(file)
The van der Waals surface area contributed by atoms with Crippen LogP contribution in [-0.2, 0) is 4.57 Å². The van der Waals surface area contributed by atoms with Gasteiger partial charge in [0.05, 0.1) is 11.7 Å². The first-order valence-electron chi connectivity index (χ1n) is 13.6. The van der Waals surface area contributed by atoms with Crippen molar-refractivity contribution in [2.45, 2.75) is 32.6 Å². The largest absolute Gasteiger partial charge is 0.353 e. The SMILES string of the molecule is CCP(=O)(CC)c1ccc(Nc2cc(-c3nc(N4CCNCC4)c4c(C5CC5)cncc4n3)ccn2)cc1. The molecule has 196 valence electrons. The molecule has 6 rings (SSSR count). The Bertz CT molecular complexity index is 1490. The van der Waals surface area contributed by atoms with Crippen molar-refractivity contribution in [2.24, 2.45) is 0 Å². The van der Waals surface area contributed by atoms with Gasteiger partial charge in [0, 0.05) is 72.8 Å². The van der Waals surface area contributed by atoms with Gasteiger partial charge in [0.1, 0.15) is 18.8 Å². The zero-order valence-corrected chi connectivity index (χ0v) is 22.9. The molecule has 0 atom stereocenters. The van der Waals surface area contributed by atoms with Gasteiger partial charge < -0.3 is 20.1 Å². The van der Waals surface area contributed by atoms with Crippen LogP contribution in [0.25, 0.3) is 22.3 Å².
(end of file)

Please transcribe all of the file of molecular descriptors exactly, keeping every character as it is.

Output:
The van der Waals surface area contributed by atoms with Crippen LogP contribution in [-0.2, 0) is 4.57 Å². The van der Waals surface area contributed by atoms with Gasteiger partial charge in [0.05, 0.1) is 11.7 Å². The first-order valence-electron chi connectivity index (χ1n) is 13.6. The van der Waals surface area contributed by atoms with Crippen molar-refractivity contribution in [2.45, 2.75) is 32.6 Å². The largest absolute Gasteiger partial charge is 0.353 e. The SMILES string of the molecule is CCP(=O)(CC)c1ccc(Nc2cc(-c3nc(N4CCNCC4)c4c(C5CC5)cncc4n3)ccn2)cc1. The molecule has 196 valence electrons. The molecule has 6 rings (SSSR count). The Bertz CT molecular complexity index is 1490. The van der Waals surface area contributed by atoms with Crippen molar-refractivity contribution in [2.24, 2.45) is 0 Å². The van der Waals surface area contributed by atoms with Gasteiger partial charge in [0, 0.05) is 72.8 Å². The van der Waals surface area contributed by atoms with Gasteiger partial charge in [0.1, 0.15) is 18.8 Å². The zero-order valence-corrected chi connectivity index (χ0v) is 22.9. The molecule has 0 atom stereocenters. The van der Waals surface area contributed by atoms with Gasteiger partial charge < -0.3 is 20.1 Å². The van der Waals surface area contributed by atoms with Crippen LogP contribution in [0.25, 0.3) is 22.3 Å².